Even Granddaughters Grow Old

Fern III with the Winter Blahs

It’s been close to ten years since I’ve “reported” on the status of Fern III — the  Deer Foot Fern (or Davallia to be more exact) who sits on a table in the bay window of our bedroom.  Right now she seems to be going through a case of the winter blahs — commiserating with us during this Sheltering Time, I think.  Perhaps it’s time for another “haircut” — an event that always seems harder on me than on her.

I’ve been reminding her of her heritage and how it is that she has been here with us for the last fifteen-or-so years.  I can’t go back to her very beginnings, there being no ancestry.com for ferns, but I can go back three generations. Her grandmother lived in the Ocean Park Timberland Library during the 1980s.  I often stopped to talk with her, marveling at her fury feet (rhizomes, I was told) that crept over the edge of the big pot she sat in.

Fern After A Haircut, 2015

One day, Sue Cowell, who worked at the library, asked me if I’d like a cutting.  She and Librarian Bonnie Sayce were transplanting Fern to a bigger pot that afternoon.  Fern II was sort of puny by comparison to her mother, but she liked it at our house on the bay and she soon filled out and needed to be transplanted herself. Visitors to the house often referred to her as a Rabbit or Hare Foot Fern or even a Squirrel Foot Foot Fern.  Apparently the color of the rhizomes of a particular plant determine the animal it is associated — white, for instance, with Rabbit or Peter Cottontail.

Fern II lived with us for almost twenty years and, by the time we sold the house to Ann Chiller, she was much too big to move.  Besides, she and the house seemed perfect for each other and we didn’t want to break up such a happy relationship.  So Ann inherited the plant.

In 2007 or 2008 Ann, in her turn, sold the house.  Before she moved she brought us a present — a small cutting from Fern II.  And so Fern III began her sojourn in Oysterville.  Even here in our bedroom, she is surrounded by books which must resonate in some primordial fashion, hearkening back to the library of her grandmother’s time.  She has outgrown several pots and has flourished, even with my somewhat haphazard care.

Fern III in 2011

I’m not sure where Fern’s forebears are these days.  The last I heard, Karen Pennington wrote that she had Fern II.  That was back in 2011.  Perhaps someone will write in response to this update and tell us a bit more — especially about Fern III’s grandmother who I met so long ago at the Library.  It’s hard to believe that Granddaughter Fern, herself, is forty-some years old — if you count the years since her mother left Fern I.  Wow!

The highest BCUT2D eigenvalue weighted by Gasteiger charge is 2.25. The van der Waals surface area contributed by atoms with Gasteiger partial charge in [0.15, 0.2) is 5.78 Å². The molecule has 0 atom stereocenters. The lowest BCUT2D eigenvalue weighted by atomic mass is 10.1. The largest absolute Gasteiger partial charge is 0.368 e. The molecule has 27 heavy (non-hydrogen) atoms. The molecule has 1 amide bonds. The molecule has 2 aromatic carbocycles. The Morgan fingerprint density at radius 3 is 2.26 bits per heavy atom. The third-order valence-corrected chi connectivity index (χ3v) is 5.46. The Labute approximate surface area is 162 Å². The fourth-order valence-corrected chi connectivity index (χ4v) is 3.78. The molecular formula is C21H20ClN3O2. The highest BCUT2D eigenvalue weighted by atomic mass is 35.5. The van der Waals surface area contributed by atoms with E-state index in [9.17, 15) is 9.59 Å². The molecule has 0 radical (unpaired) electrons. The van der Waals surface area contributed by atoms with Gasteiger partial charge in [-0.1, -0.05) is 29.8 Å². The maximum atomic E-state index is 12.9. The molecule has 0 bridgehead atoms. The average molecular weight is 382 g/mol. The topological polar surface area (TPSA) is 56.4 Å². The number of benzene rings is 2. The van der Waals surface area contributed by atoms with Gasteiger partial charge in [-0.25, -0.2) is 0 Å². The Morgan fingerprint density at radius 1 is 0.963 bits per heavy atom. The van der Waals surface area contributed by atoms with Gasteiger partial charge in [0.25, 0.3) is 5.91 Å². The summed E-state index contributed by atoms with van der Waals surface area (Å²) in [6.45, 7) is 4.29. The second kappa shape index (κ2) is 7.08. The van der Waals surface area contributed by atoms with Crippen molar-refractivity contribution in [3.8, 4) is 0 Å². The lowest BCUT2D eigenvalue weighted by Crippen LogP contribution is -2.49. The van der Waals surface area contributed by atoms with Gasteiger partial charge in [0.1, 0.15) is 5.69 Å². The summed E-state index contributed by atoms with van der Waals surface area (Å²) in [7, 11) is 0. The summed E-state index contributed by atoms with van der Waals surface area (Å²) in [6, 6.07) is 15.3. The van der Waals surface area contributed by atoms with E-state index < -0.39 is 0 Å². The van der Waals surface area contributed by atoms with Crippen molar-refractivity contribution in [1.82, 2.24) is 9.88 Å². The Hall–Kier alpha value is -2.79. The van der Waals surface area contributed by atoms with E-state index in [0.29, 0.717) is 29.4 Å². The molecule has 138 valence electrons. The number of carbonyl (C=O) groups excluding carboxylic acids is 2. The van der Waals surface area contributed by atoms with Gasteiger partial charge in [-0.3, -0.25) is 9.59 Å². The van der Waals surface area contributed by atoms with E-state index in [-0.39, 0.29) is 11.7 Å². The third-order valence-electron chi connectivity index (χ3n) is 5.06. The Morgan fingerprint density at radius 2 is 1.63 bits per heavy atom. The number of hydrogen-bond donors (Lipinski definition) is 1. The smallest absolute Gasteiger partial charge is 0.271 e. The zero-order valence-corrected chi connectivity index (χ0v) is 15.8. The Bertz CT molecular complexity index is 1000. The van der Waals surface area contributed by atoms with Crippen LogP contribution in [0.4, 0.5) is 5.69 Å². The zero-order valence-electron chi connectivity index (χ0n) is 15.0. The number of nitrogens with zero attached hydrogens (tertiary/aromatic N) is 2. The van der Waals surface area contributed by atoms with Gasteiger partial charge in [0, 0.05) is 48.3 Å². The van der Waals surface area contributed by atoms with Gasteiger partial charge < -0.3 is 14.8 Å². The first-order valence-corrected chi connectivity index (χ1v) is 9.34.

2 Responses to “Even Granddaughters Grow Old”

  1. Cyndy Hayward says:

    Oh, my gosh. I have Deer Foot Fern II! I have loved this plant. The only indoor plant that I have. I have no clue about care, except I daily empty into the pot whatever water is remaining in my bathroom glass after taking pills in the morning. Sydney, I can’t figure out how to paste into this blog space a picture I just took. I will email it to you.

  2. sydney says:

    Woot! Woot!
    I think I got her about 1980, Do you have all of her or has she been divided? She was quite large (actually huge) when I left her for Ann.
    No real tips about care. I am THE worst plant person ever. (As Nyel says, Fern III thrives on neglect.) It used to be that we’d decorate for Christmas in early December and replace Fern with a Poinsettia for the season. Fern would be put in out “work room” next to the garage which is absolutely dark (no windows) and she would droop and decline. When Christmas was “done,” Nyel would go and give her a severe haircut and then we’d water her well and put her back on her bay-window table. And back she’d come, fat and sassy! This year, we may be skipping the Poinsettia routine so we’ll see how she does. The only other “care” I give her is to put her under the spigot in the bathtub and let it run for a few minutes. I do it whenever it occurs to me — probably five or six times a year. And that’s it!
    I’m so glad Fern’s mother is well and nearby! I think I’ll share that information with Fern. It may perk her up a bit!
    Cheers, Sydney

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